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Tight finitekey analysis for quantum cryptography
, 2011
"... Despite enormous theoretical and experimental progress in quantum cryptography, the security of most current implementations of quantum key distribution is still not rigorously established. one significant problem is that the security of the final key strongly depends on the number, M, of signals ex ..."
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Cited by 12 (3 self)
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Despite enormous theoretical and experimental progress in quantum cryptography, the security of most current implementations of quantum key distribution is still not rigorously established. one significant problem is that the security of the final key strongly depends on the number, M, of signals exchanged between the legitimate parties. Yet, existing security proofs are often only valid asymptotically, for unrealistically large values of M. Another challenge is that most security proofs are very sensitive to small differences between the physical devices used by the protocol and the theoretical model used to describe them. Here we show that these gaps between theory and experiment can be simultaneously overcome by using a recently developed proof technique based on the uncertainty relation for smooth entropies.
Key recycling in authentication
, 2012
"... In their seminal work on authentication, Wegman and Carter propose that to authenticate multiple messages, it is sufficient to reuse the same hash function as long as each tag is encrypted with a onetime pad. They argue that because the onetime pad is perfectly hiding, the hash function used remai ..."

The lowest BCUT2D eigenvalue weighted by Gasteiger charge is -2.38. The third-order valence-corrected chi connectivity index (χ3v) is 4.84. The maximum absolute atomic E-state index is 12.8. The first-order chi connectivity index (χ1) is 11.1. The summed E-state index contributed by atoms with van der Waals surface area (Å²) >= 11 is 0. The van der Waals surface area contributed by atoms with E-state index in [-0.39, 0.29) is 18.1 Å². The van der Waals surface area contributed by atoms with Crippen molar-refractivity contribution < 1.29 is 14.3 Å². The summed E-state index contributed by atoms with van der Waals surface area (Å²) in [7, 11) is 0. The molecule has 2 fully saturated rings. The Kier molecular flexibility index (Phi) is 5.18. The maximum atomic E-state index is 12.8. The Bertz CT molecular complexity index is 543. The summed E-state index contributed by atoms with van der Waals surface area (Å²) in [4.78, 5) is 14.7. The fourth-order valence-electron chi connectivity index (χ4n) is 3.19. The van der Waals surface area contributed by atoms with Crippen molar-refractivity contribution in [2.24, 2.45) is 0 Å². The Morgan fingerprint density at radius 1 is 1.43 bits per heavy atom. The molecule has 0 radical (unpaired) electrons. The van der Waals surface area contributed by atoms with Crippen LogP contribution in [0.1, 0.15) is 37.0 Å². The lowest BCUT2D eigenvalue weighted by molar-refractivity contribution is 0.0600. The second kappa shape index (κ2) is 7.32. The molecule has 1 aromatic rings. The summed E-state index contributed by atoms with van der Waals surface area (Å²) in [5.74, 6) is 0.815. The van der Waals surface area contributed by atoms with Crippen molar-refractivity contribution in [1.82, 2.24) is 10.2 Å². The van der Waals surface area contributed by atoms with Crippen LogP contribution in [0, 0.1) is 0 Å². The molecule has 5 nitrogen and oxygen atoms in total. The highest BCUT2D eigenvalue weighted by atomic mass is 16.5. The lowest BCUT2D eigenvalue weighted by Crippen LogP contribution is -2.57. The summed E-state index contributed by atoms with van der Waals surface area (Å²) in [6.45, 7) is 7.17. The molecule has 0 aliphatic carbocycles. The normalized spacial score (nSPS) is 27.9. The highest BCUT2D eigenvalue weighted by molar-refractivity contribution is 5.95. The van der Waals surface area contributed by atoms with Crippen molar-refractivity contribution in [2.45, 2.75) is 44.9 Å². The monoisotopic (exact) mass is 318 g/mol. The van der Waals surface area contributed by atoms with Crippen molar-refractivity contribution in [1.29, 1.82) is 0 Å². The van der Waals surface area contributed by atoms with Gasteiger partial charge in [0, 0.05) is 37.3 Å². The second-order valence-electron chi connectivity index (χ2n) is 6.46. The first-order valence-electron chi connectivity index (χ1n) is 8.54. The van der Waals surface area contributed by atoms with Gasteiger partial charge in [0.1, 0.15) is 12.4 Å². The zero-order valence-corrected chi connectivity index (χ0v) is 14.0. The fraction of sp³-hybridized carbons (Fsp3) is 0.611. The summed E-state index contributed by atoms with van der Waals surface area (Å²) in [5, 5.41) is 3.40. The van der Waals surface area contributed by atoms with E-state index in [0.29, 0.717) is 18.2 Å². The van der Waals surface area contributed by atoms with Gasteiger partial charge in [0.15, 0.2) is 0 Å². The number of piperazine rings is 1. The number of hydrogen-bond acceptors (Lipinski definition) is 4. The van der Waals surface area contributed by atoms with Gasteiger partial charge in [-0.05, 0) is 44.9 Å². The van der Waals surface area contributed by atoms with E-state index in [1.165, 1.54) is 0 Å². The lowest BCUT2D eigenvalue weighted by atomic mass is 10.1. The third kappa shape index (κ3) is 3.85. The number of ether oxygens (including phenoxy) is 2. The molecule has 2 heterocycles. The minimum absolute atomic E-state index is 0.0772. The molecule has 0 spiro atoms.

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Cited by 3 (0 self)
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In their seminal work on authentication, Wegman and Carter propose that to authenticate multiple messages, it is sufficient to reuse the same hash function as long as each tag is encrypted with a onetime pad. They argue that because the onetime pad is perfectly hiding, the hash function used remains completely unknown to the adversary. Since their proof is not composable, we revisit it using a universally composable framework. It turns out that the above argument is insufficient: information about the hash function is in fact leaked in every round to the adversary, and after a bounded finite amount of rounds it is completely known. We show however that this leak is very small, and Wegman and Carter’s protocol is still εsecure, if εalmost strongly universal2 hash functions are used. This implies that the secret key corresponding to the choice of hash function can be recycled for any task without any additional error than this ε. We illustrate this by applying it to quantum key distribution (QKD): if the same hash function is recycled to authenticate the classical communication in every round of a QKD protocol, and used ℓ times per round, the total error after r rounds is upper bounded by r(ℓε + ε ′), where ε ′ is the error of one round of QKD given an authentic channel. 1